FDA head calls on Congress to pass mandatory testing for lead in food

WASHINGTON — The head of the Food and Drug Administration urged Congress on Thursday to pass legislation mandating that food manufacturers test for lead in products imported to the United States.

Dr. Robert Califf’s comment was in response to a question from Rep. Jamie Raskin, D-Md., the ranking member of the House Committee on Oversight and Accountability, during a hearing that touched on the FDA’s response to issues including lead-contaminated cinnamon applesauce pouches, which have sickened hundreds of children.

The applesauce pouches, from Florida-based company WanaBana, were recalled in the fall after they were found to have high lead levels. The pouches were imported from Ecuador.

Califf said the FDA oversees products from about 275,000 registered manufacturing facilities across the U.S. and abroad. Due to budget limitations, the agency often has to rely on the food manufacturers themselves to do their own testing.

Dr. Robert Califf testifies (Anna Moneymaker / Getty Images)

Dr. Robert Califf testifies (Anna Moneymaker / Getty Images)

Most times they do a good job, ensuring the products are tested, he said; sometimes they don’t.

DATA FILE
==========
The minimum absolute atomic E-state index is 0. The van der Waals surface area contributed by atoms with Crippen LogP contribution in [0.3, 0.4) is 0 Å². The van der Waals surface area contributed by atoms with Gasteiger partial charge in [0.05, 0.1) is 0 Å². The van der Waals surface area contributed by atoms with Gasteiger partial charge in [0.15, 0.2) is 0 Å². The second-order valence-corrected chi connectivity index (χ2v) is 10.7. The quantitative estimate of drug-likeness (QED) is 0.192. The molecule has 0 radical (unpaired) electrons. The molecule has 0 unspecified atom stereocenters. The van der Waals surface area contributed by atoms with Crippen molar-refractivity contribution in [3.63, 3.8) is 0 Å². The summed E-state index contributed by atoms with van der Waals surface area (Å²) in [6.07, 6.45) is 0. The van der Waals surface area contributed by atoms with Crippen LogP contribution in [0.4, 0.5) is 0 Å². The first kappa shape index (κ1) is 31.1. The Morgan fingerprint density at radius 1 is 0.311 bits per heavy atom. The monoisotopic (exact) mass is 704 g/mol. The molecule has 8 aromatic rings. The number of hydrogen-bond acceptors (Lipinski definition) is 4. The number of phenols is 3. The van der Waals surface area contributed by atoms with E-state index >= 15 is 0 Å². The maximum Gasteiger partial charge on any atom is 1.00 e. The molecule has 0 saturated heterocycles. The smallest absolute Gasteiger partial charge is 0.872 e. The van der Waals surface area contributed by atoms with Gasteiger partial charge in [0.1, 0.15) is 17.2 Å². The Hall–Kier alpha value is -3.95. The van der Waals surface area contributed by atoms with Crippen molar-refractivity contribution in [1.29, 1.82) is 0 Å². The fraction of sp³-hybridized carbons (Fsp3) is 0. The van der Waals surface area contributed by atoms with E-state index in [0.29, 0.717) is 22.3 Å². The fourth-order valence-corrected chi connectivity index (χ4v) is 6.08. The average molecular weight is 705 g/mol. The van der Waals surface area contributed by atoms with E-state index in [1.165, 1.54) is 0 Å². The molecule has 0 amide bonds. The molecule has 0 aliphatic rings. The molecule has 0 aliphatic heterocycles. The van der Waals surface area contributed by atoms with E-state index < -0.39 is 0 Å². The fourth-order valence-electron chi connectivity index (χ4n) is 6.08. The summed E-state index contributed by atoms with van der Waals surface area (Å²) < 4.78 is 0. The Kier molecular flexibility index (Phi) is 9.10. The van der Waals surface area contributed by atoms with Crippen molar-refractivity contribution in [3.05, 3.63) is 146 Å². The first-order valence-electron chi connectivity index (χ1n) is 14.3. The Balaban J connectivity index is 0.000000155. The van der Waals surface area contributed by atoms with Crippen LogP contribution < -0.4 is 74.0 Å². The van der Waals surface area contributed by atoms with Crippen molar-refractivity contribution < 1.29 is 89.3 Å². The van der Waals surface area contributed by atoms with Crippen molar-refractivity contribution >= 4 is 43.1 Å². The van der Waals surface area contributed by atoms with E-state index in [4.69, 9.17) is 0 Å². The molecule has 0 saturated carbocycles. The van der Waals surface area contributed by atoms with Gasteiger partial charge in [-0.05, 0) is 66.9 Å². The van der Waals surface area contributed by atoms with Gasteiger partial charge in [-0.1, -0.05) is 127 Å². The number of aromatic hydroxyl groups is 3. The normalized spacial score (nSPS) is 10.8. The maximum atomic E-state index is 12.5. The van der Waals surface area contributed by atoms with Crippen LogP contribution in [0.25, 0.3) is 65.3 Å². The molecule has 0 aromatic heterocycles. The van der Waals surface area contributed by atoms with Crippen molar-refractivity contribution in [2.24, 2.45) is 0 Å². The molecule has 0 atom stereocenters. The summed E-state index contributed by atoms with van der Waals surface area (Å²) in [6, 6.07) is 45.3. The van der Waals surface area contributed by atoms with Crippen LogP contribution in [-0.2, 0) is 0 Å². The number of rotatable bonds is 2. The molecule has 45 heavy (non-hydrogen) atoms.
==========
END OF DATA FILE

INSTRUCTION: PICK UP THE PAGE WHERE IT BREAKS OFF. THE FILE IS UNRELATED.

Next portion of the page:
“In the case of cinnamon applesauce, if there had been mandatory testing, when it got imported into the U.S. from Ecuador, the stores that were selling it probably would have picked it up at that point,” Califf said, noting that there is no federal requirement for testing for lead in foods.

“It’s the way the drug system works,” he added. “The manufacturers of drugs have to test every batch” for possible contamination.

Complicating matters is that the FDA doesn’t currently set limits on heavy metals in most foods. Only a handful, including chocolate candy and sugar-based candy, have specific lead limits. In 2022, the agency introduced draft guidelines for lead limits in juice.

Califf’s comments comes two days after an investigation from Consumer Reports, an advocacy group, found high levels lead in certain Lunchables products.

The group is now calling on the federal government to remove Lunchables from the national free and reduced-price school lunch program.

The FDA would need Congress to enact legislation to give the agency the authority to impose mandatory testing, Califf said.

“At FDA, we’re referees,” he added. “You all in Congress actually write the rule books.”

This article was originally published on NBCNews.com

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